• Hibakusha
    The surviving victims of the atomic bombings of Hiroshima and Nagasaki, meaning "explosion-affected people"
  • International Atomic Energy Agency (IAEA)
    The International Atomic Energy Agency, the center of worldwide cooperation in the nuclear field, through which member countries and multiple international partners work together to promote the safe, secure, and peaceful use of nuclear technologies. The United Nations established the IAEA in 1957 as "Atoms for Peace." The IAEA and its then director, Mohamed ElBaradei, shared the 2005 Nobel Peace Prize.
  • International Nuclear and Radiological Event Scale (INES)
    The International Nuclear and Radiological Event Scale is a tool for promptly communicating to the public in consistent terms the safety significance of reported nuclear and radiological incidents and accidents.

A-M | N-Z
  • Meltdown
    The melting of a significant portion of a nuclear-reactor core due to inadequate cooling of the fuel elements, a condition that could lead to the escape of radiation.
  • Plutoniuim
    A heavy, radioactive, man-made metallic element with atomic number 94. Its most important isotope is fissile plutonium-239, which is produced by neutron irradiation of uranium-238. It exists in only trace amounts in nature.
  • Pressurized water reactor
    In the pressurized water reactor (PWR), the water which passes over the reactor core to act as moderator and coolant does not flow to the turbine, but is contained in a pressurized primary loop. The steam which drives the turbine is produced in a separate, secondary loop.
  • Radiation
    Consisting of alpha particles, beta particles, gamma rays, x-rays, neutrons, high-speed electrons, high-speed protons, and other particles capable of producing ions, ionizing radiation can cause changes in living cells.
  • Radioactive iodine (RAI)
    Used to treat overactive thyroid patients (hyperthyroid), RAI kills the cells of the thyroid gland.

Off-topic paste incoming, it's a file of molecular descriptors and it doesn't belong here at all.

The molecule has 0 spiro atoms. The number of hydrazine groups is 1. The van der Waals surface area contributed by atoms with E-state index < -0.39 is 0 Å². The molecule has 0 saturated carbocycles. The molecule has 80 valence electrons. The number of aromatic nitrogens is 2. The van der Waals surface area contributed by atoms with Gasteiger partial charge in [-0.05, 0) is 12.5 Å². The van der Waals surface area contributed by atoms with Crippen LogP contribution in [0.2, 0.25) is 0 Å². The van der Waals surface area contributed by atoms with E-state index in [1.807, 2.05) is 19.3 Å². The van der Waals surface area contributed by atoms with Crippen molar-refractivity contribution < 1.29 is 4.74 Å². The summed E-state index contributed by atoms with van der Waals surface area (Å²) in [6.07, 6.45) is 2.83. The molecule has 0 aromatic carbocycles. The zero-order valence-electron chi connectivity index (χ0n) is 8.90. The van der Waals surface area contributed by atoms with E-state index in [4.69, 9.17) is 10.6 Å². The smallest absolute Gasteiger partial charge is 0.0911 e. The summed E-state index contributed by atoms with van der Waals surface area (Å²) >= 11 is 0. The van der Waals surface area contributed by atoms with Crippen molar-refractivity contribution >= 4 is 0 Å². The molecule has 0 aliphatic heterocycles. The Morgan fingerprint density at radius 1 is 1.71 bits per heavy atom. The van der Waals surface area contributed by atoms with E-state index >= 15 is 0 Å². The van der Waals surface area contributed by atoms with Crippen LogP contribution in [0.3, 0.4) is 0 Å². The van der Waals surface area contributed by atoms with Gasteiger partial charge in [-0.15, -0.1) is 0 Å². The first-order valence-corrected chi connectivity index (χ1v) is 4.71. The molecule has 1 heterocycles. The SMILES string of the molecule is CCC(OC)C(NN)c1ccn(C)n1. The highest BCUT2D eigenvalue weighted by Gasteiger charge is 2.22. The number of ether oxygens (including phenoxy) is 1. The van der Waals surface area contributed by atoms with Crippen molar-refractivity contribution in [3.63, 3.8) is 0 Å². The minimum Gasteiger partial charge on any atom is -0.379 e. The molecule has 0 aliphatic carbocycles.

• Radioactive contamination
    Undesirable radioactive material (with a potentially harmful effect) that is either airborne or deposited in (or on the surface of) structures, objects, soil, water, or living organisms (people, animals, or plants) in a concentration that may harm people, equipment, or the environment.
  • Reactor
    The heart of a nuclear power plant, in which nuclear fission may be initiated and controlled in a self-sustaining chain reaction to generate energy. Although there are many types of nuclear reactors, they all incorporate certain essential features, including the use of fissionable material as fuel, a moderator (such as water) to increase the likelihood of fission, a reflector to conserve escaping neutrons, coolant provisions for heat removal, instruments for monitoring and controlling reactor operation, and protective devices (such as control rods and shielding).
  • Spent fuel pool
    An underwater storage and cooling facility for spent (depleted) fuel assemblies that have been removed from a reactor.
  • Three Mile Island
    Located in Pennsylvania, the Three Mile Island nuclear power plant suffered a meltdown in its No. 2 reactor in 1979, due to a cooling malfunction. While some radioactive gas was released a couple of days after the accident, no injuries or adverse health effects resulted.
  • Uranium
    A radioactive element with the atomic number 92 and, as found in natural ores, an atomic weight of approximately 238. A particular kind of uranium, U-235, is used as fuel in nuclear power plants for fission because its atoms are easily split apart.

Source: Nuclear Regulatory Commission. Web: